Responsive Calling: Ways to Make Prospecting Calls that Convert

Responsive Calling: Ways to Make Prospecting Calls that Convert

People tend to believe that cold calling is dead, yet many successful businesses beg to differ. These businesses rely on cold calling to drive revenue. It doesn’t matter whether they’re a big company with over 500 branches worldwide or a high-growth startup, all their sales reps eagerly dial numbers to make calls day in and day out. 

It is not an easy feat, however. The secret in making successful sales calls doesn’t lie in the number of calls you make, but rather in the quality and proper approach of your calls. 

In this blog, we’re going to talk about the type of calling you should be doing — Responsive calling — and how you can use it to make your calls convert.

Responsive Calling vs Intrusive Calling

First things first, we need to distinguish the difference between what a responsive and an intrusive call is. 

Making responsive calls means that you call your prospects in response to your prospects’ actions and needs as well as addressing their pain points, offering them solutions rather than flat out just trying to sell your service/product. 

An intrusive call on the other hand is when you only call your prospect because you had a previous engagement with them from months ago. You may vaguely know each other, but other than that you’re still merely guessing as to what their needs and pain points are, which is not ideal if you’re looking to convert them into sales.

Related: 6 SMART Calling Essentials For Better Telemarketing Results

How to Make Prospecting Calls That Convert

Return calls, emails, and texts in a timely manner to establish trust.

It’s all too easy to push things off until the next day. Many firms have a 24-hour rule, stressing the importance of callbacks or returned emails or texts within that time frame. By returning phone calls you give them an indication of your availability. Clients want to know that you are there if they have a real serious problem. If a client calls you at an inconvenient time, ask them when you can call them back.

Choose to communicate in a way that suits your client.

Some clients prefer emails; others prefer texts or phone calls. Some want to meet in person. So know how your clients want to communicate. As much as possible, respond back in a fashion that will retain that client and keep them happy. Also, reach out to clients occasionally just to say hello, as that can help build relationships as well.

Related: How to Reach C-Level Decision Makers and Boost B2B Sales


Make lists of clients you need to contact and/or respond to. Take advantage of different productivity tools, such as spreadsheets and apps, and keep revisiting and updating your lists. If at all possible, don’t delegate client-related tasks that are priorities and time-sensitive. If you do delegate, make sure you follow up. Do not assume that it will always get done.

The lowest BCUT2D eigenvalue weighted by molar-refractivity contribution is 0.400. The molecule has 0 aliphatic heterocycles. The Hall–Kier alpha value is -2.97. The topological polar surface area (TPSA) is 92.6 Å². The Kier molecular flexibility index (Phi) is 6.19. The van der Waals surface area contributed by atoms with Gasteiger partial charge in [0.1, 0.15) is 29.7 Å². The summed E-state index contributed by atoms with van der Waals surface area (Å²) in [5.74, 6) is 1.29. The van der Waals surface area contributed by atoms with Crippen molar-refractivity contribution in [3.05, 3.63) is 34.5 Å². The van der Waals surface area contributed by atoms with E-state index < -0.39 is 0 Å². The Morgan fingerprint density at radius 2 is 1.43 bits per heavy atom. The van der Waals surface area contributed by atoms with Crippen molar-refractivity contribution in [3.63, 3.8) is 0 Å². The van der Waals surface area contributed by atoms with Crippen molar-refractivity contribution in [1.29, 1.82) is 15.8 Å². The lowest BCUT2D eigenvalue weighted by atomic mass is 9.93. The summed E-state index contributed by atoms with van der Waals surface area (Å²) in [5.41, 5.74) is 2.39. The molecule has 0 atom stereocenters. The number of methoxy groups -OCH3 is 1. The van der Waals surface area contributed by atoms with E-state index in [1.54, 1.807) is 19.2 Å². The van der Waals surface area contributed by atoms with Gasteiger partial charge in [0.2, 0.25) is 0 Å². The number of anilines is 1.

If a client wants to meet, do it.

If a client requests a meeting, do not make an appointment for two weeks out. Instead, try to meet as soon as possible, even the next day if you have time. Doing so highlights your availability and responsiveness. Similarly, don’t write a 10-page email if there is a lot to discuss. In addition to the necessary written documentation, you also should meet face-to-face for something that is important or complicated.

Be compassionate.

Clients should view you as a trusted adviser, and that means being a good listener. If a client has pain, try to find out the pain and meet with the client to help them through it. Empathize with the client and feel what they are going through. Be sensitive to clients’ changing needs at all times.

Follow up.

Even if a client seems satisfied with your response to issues that arise, contact them again within a few days. Ask, “How are things going? Did it work out as planned? Did my advice help? Did anything else get uncovered?” Follow-up is key.

The Takeaway

In the end, responsiveness isn’t some difficult skill to master; it’s just a habit that takes regular practice. If you keep in mind the way you felt the last time someone left you on hold or never replied to an email, you’ll know why it’s so important. Take the risk to sincerely care about your customer; reach out to them quickly, listen intently, consider their needs, and take responsibility for making yourself available for follow-up questions. You will be surprised how a little alteration in your daily habits can make a big difference to your bottom line

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